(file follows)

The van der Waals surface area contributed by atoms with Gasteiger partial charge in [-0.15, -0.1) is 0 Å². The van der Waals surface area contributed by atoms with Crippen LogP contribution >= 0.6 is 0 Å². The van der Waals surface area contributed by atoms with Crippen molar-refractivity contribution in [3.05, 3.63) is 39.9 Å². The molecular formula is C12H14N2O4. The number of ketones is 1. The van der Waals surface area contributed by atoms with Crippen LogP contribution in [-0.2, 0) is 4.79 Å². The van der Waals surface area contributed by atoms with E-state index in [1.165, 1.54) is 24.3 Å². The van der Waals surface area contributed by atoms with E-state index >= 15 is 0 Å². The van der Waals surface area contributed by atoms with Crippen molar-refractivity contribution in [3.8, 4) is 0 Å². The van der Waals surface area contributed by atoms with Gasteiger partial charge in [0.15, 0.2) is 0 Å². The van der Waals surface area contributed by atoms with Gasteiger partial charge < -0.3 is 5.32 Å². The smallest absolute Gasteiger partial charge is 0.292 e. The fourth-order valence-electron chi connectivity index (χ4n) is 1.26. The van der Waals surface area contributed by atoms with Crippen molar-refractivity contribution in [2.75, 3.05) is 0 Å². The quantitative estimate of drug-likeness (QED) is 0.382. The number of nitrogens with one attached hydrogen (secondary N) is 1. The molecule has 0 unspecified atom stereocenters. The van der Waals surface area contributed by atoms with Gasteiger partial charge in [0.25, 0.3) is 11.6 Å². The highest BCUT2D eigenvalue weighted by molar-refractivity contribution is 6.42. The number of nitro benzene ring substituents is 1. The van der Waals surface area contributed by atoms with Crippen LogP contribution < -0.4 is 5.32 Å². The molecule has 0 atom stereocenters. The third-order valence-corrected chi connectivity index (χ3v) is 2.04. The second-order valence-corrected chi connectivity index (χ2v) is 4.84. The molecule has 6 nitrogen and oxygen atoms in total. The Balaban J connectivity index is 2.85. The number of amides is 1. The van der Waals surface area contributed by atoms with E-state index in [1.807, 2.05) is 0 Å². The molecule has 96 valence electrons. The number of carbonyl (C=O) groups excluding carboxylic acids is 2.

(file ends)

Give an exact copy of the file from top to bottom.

The van der Waals surface area contributed by atoms with Gasteiger partial charge in [-0.15, -0.1) is 0 Å². The van der Waals surface area contributed by atoms with Crippen LogP contribution >= 0.6 is 0 Å². The van der Waals surface area contributed by atoms with Crippen molar-refractivity contribution in [3.05, 3.63) is 39.9 Å². The molecular formula is C12H14N2O4. The number of ketones is 1. The van der Waals surface area contributed by atoms with Crippen LogP contribution in [-0.2, 0) is 4.79 Å². The van der Waals surface area contributed by atoms with E-state index in [1.165, 1.54) is 24.3 Å². The van der Waals surface area contributed by atoms with E-state index >= 15 is 0 Å². The van der Waals surface area contributed by atoms with Crippen molar-refractivity contribution in [3.8, 4) is 0 Å². The van der Waals surface area contributed by atoms with Gasteiger partial charge in [0.15, 0.2) is 0 Å². The van der Waals surface area contributed by atoms with Gasteiger partial charge < -0.3 is 5.32 Å². The smallest absolute Gasteiger partial charge is 0.292 e. The fourth-order valence-electron chi connectivity index (χ4n) is 1.26. The van der Waals surface area contributed by atoms with Crippen molar-refractivity contribution in [2.75, 3.05) is 0 Å². The quantitative estimate of drug-likeness (QED) is 0.382. The number of nitrogens with one attached hydrogen (secondary N) is 1. The molecule has 0 unspecified atom stereocenters. The van der Waals surface area contributed by atoms with Gasteiger partial charge in [0.25, 0.3) is 11.6 Å². The highest BCUT2D eigenvalue weighted by molar-refractivity contribution is 6.42. The number of nitro benzene ring substituents is 1. The van der Waals surface area contributed by atoms with Crippen LogP contribution < -0.4 is 5.32 Å². The molecule has 0 atom stereocenters. The third-order valence-corrected chi connectivity index (χ3v) is 2.04. The second-order valence-corrected chi connectivity index (χ2v) is 4.84. The molecule has 6 nitrogen and oxygen atoms in total. The Balaban J connectivity index is 2.85. The number of amides is 1. The van der Waals surface area contributed by atoms with E-state index in [1.807, 2.05) is 0 Å². The molecule has 96 valence electrons. The number of carbonyl (C=O) groups excluding carboxylic acids is 2.